I wouldn't worry about fleshing or dealing with the hide just get it off the mountain and into a freezer or ice chest asap same as meat. Odds are you'll get 70-100lbs of meat off a bear. Two trips and you're done, hide and meat. The hide could be 30 to 60ish lbs though depending on size or if it's wet etc.

You could possibly get it all out in one trip.

For elk phone a friend to help pack. I would really recommend a NB breakdown an elk alone. It's a lot of work but doable with experience. Bring a tarp and lots of game bags. Good luck!
I saw an old thread on warm weather meat care that you did a long time ago, and it was some really good stuff. For the OP, if you can find it, it has some great information.
 

MTLabrador

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Bambistew

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Bears are easy, because they lay on their back pretty easily compared to an elk. Make the first cuts up the body and legs and just peal it off from there.

Don't try to make cutnin the hide but it's not really tedious, per-say. Taxidermist have thread and needles, and as long as it's all there it's not the end of the world.

You're ahead of the game but doing the research. Shame you don't have a mentor or partner to go along. Even if you're both novices, you can learn together.

I shot and skinned my first bear solo when I was 15. It's not rocket science you got this!

Keep it all as clean as possible. Moisture and dirt are vectors for spoilage. Get good game bags, not the chepo cheese cloth type. Flies will be thick. You have 3 days from eggs to maggots. ;)
 

Danger_Denver

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Bears are easy, because they lay on their back pretty easily compared to an elk. Make the first cuts up the body and legs and just peal it off from there.

Don't try to make cutnin the hide but it's not really tedious, per-say. Taxidermist have thread and needles, and as long as it's all there it's not the end of the world.

You're ahead of the game but doing the research. Shame you don't have a mentor or partner to go along. Even if you're both novices, you can learn together.

I shot and skinned my first bear solo when I was 15. It's not rocket science you got this!

Keep it all as clean as possible. Moisture and dirt are vectors for spoilage. Get good game bags, not the chepo cheese cloth type. Flies will be thick. You have 3 days from eggs to maggots. ;)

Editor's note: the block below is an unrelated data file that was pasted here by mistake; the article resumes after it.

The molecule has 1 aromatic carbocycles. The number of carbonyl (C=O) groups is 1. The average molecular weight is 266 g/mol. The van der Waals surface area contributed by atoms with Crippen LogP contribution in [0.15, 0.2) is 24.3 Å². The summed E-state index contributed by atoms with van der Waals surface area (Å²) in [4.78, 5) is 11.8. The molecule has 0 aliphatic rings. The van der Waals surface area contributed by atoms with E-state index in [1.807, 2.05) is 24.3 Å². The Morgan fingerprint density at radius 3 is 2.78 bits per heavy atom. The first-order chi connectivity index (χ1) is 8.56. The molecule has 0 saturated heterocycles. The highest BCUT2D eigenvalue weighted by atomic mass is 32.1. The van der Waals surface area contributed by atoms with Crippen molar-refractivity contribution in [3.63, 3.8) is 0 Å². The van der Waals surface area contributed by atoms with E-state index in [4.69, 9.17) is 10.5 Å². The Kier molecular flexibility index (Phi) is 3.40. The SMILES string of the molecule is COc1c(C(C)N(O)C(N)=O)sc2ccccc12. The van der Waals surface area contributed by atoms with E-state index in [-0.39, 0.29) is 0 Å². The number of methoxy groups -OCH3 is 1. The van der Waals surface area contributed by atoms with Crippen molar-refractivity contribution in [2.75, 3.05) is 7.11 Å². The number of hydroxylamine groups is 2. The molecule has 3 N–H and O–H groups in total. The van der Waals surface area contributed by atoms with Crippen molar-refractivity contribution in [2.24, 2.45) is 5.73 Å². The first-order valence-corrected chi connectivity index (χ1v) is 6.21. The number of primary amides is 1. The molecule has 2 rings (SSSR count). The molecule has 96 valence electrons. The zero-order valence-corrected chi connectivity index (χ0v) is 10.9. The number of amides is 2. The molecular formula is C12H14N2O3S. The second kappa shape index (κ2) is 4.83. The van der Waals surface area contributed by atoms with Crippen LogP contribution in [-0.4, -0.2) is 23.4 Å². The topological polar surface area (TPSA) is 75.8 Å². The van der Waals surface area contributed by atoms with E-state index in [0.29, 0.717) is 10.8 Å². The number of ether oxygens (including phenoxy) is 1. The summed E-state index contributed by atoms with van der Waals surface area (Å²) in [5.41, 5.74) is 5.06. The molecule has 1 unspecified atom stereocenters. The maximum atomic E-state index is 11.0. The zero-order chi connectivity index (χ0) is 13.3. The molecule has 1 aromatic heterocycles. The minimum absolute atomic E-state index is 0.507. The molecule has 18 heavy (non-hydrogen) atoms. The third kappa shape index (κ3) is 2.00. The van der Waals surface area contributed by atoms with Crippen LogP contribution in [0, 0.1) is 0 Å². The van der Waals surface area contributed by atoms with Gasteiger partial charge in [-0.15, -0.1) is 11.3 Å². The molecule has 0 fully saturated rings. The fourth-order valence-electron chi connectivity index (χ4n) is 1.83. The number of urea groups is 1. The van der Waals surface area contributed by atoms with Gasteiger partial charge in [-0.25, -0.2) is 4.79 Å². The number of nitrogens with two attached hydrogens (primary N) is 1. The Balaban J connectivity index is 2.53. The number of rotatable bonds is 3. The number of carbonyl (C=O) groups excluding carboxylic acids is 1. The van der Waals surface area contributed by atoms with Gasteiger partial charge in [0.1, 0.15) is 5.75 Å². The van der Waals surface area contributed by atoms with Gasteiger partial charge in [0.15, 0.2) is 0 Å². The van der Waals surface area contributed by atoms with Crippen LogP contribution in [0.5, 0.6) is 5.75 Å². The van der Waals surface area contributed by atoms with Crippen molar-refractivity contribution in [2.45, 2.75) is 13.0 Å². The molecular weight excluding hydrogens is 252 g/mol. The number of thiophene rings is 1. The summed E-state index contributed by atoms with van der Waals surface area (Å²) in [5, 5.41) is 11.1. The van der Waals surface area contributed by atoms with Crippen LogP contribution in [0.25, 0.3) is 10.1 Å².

Appreciate all this, great info!

I agree, it is a shame I can't find a mentor! But I did manage to recruit a buddy to go with me part of the season. It'll be his first season and he's got a muley tag. I only work 1 week out of all September and he's battling PTO shortage. Se we'll go a couple long weekends together, but other than that I'll have a lot more time in the field availible for solo hunting. Going to elk country when we go together.
 

Danger_Denver

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This was a great post
 

Blacktail Addiction

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Oregon for now...
I shot my first bear in may and it was around 150 pounds. Skinned it for a rug and took it out all in one trip, short pack out all downhill 500 yards and not too steep. Second bear last week and twice the size, I had my sister for the packing part but killed it solo so we did it in two if I was alone I would have done it in 3. The hide and head was heavy that load sucked and weighed 70 pounds when I weighed it later. Then just 2 trips for quarters and fat and other goodies. That was a half mile all uphill and very steep so if you get a bear especially away from roads 2 or 3 trips alone is very doable. Make sure the meat stays cool that’s probably the most important thing. Solo black bear hunting is my favorite.
 

Danger_Denver

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If you think packing a bear out is daunting, wait till you get a elk on the ground.
Pack out all the Bear meat, you’ll enjoy it.
Yeah I think getting the hide off and meat broken down quickly in the heat is what seems daunting solo as a first timer. I really want to do a good enough job on the bear to make a rug, if I get an elk down the hide is staying out in the field so I can do it quicker without worrying about mistakes.
The pack out will be a task for sure, but I’ll go all night making trips if it means preserving the meat. Not sweating that aspect actually as much I guess because packing meat doesn’t take as much “know how” to get it done haha.
 

RevAda2008

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Oct 21, 2021
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Get the meat quartered out and hung in a shady breezy place first and then do a quick flesh on the hide. When folded up flesh to flesh. Depending on how far back you are I would hike through the night if you have to making trips to get it out. If it’s going to be longer than that, probably can’t keep the hide folded up that long without letting it cool. Just have to be strategic about it.
Is it preferable to salt it before you pack it out?